“Since 2008, Sarah and I have run the bakery and winery business,” says Dallas, “and Hamish supplies the ideas and the energy.”

Hamish counters, “I’m just the hired farmhand.”

Not true. Hamish is one of those gifted people, who not only brims with ideas, but also has the drive and talent to put them into action. And he wears a smile the whole time.

Just Posted

The Okanagan Symphony Youth Orchestra returns with winter concert

The performance will include a tribute to Amanda Todd

CONTEST: New year, new you

KimXO has partnered with Black Press Media and Third Space for a brand new contest

Engineering One Design competition showcase to feature life-saving projects

UBC Okanagan engineering students were tasked with designing a safer donation bin

Canada Post strikes continue in Kelowna

CUPW workers are in negotiation according to Canada Post

Kelowna lotto winner: ‘You never think it’s going to be you’

Kelowna’s Nick Pisio is now one million dollars richer after lotto win.

VIDEO: Two officers of B.C. Legislature escorted out amid investigation

Clerk of the House Craig James, Sergeant-at-arms Gary Lenz on administrative leave

Okanagan dog back in owner’s arms after 18 days on the run after car accident

Penny the senior boxer is back home and doing well after missing for 18 days following car accident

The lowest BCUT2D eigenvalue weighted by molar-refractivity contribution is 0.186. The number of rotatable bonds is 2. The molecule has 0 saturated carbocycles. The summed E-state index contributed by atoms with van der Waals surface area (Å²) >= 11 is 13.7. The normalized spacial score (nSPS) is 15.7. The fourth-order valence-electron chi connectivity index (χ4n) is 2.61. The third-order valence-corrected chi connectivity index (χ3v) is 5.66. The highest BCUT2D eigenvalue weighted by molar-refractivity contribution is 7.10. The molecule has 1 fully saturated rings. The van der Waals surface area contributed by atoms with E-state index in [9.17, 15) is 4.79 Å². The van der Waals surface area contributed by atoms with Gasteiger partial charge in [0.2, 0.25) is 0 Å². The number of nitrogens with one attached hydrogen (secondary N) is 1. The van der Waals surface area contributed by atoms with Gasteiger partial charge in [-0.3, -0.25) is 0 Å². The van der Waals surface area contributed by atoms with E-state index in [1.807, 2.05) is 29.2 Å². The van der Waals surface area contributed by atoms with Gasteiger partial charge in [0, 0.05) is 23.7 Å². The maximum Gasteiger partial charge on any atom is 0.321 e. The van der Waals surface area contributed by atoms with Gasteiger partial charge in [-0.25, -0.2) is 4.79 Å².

Racists graffiti on Kamloops bathroom walls

Police search for suspect wanted for writing racist graffiti

Festival lights up the Okanagan

Hanukkah celebrations planned for Salmon Arm, Vernon, Kelowna, Peachland, Penticton and Oliver

Shirtless stranger loomed over couch and started stabbing, bloody B.C. murder trial hears

Colin John pleads not guilty as trial opens in 2016 Chemainus murder case

Hergott: Remembering road traffic victims

The seventh annual commemorative event will be held Wednesday evening, Nov. 21

Late 2019 too long to wait for ridesharing: B.C. Conservatives

“While the rest of the world is embracing this transportation revolution, B.C. is only now staggering slowly toward legislation on a business model that’s been mainstreamed for over a decade in other jurisdictions.”

Police aim to prevent retaliation after Hells Angel found dead under B.C. bridge

IHIT confirms Chad Wilson, 43, was the victim of a ‘targeted’ homicide

ICBC warns shoppers of the high-accident season at mall parking lots

Over 150,000 accidents happened during the holiday season last year

Most Read